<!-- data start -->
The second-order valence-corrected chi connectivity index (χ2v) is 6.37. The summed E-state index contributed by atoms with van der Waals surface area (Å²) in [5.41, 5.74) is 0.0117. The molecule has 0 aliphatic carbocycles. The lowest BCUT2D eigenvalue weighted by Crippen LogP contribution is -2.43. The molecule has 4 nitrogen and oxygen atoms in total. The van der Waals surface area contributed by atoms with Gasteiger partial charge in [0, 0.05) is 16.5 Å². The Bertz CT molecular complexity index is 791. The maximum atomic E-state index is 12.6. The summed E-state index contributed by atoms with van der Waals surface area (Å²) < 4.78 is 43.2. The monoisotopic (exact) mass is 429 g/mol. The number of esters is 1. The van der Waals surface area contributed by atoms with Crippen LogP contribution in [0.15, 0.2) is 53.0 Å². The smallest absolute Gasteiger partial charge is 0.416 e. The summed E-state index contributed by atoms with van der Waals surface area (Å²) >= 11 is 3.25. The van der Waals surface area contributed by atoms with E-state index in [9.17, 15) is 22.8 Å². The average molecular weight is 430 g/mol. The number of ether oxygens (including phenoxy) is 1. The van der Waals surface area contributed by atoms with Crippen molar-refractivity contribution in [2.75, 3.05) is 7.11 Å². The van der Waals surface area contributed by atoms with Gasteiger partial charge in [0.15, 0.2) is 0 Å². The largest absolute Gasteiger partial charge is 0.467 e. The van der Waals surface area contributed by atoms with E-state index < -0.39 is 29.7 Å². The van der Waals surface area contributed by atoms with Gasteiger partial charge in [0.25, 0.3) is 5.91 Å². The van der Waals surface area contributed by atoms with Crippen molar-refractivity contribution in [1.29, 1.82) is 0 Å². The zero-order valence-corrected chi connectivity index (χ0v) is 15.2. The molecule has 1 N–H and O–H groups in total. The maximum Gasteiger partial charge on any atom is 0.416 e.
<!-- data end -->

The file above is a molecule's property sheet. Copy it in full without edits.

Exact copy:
The second-order valence-corrected chi connectivity index (χ2v) is 6.37. The summed E-state index contributed by atoms with van der Waals surface area (Å²) in [5.41, 5.74) is 0.0117. The molecule has 0 aliphatic carbocycles. The lowest BCUT2D eigenvalue weighted by Crippen LogP contribution is -2.43. The molecule has 4 nitrogen and oxygen atoms in total. The van der Waals surface area contributed by atoms with Gasteiger partial charge in [0, 0.05) is 16.5 Å². The Bertz CT molecular complexity index is 791. The maximum atomic E-state index is 12.6. The summed E-state index contributed by atoms with van der Waals surface area (Å²) < 4.78 is 43.2. The monoisotopic (exact) mass is 429 g/mol. The number of esters is 1. The van der Waals surface area contributed by atoms with Crippen LogP contribution in [0.15, 0.2) is 53.0 Å². The smallest absolute Gasteiger partial charge is 0.416 e. The summed E-state index contributed by atoms with van der Waals surface area (Å²) >= 11 is 3.25. The van der Waals surface area contributed by atoms with E-state index in [9.17, 15) is 22.8 Å². The average molecular weight is 430 g/mol. The number of ether oxygens (including phenoxy) is 1. The van der Waals surface area contributed by atoms with Crippen molar-refractivity contribution in [2.75, 3.05) is 7.11 Å². The van der Waals surface area contributed by atoms with Gasteiger partial charge in [0.15, 0.2) is 0 Å². The largest absolute Gasteiger partial charge is 0.467 e. The van der Waals surface area contributed by atoms with E-state index < -0.39 is 29.7 Å². The van der Waals surface area contributed by atoms with Gasteiger partial charge in [0.25, 0.3) is 5.91 Å². The van der Waals surface area contributed by atoms with Crippen molar-refractivity contribution in [1.29, 1.82) is 0 Å². The zero-order valence-corrected chi connectivity index (χ0v) is 15.2. The molecule has 1 N–H and O–H groups in total. The maximum Gasteiger partial charge on any atom is 0.416 e.